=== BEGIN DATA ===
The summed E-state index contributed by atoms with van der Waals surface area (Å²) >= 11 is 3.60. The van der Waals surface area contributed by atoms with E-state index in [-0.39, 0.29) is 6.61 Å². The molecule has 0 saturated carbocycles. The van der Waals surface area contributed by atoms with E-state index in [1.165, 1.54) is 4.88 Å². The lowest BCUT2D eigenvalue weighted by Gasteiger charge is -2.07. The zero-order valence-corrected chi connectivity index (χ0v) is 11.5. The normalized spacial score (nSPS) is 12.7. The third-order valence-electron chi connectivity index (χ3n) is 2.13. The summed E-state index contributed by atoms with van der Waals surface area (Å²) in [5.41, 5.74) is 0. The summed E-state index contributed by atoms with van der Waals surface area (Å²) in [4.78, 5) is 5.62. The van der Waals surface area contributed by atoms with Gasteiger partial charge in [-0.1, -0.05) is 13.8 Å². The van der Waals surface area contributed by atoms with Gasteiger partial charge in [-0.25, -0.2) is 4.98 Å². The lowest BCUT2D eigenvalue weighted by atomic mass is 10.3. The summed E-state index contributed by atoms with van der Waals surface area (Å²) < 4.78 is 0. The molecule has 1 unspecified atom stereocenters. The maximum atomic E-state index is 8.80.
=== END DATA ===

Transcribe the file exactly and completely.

The summed E-state index contributed by atoms with van der Waals surface area (Å²) >= 11 is 3.60. The van der Waals surface area contributed by atoms with E-state index in [-0.39, 0.29) is 6.61 Å². The molecule has 0 saturated carbocycles. The van der Waals surface area contributed by atoms with E-state index in [1.165, 1.54) is 4.88 Å². The lowest BCUT2D eigenvalue weighted by Gasteiger charge is -2.07. The zero-order valence-corrected chi connectivity index (χ0v) is 11.5. The normalized spacial score (nSPS) is 12.7. The third-order valence-electron chi connectivity index (χ3n) is 2.13. The summed E-state index contributed by atoms with van der Waals surface area (Å²) in [5.41, 5.74) is 0. The summed E-state index contributed by atoms with van der Waals surface area (Å²) in [4.78, 5) is 5.62. The van der Waals surface area contributed by atoms with Gasteiger partial charge in [-0.1, -0.05) is 13.8 Å². The van der Waals surface area contributed by atoms with Gasteiger partial charge in [-0.25, -0.2) is 4.98 Å². The lowest BCUT2D eigenvalue weighted by atomic mass is 10.3. The summed E-state index contributed by atoms with van der Waals surface area (Å²) < 4.78 is 0. The molecule has 1 unspecified atom stereocenters. The maximum atomic E-state index is 8.80.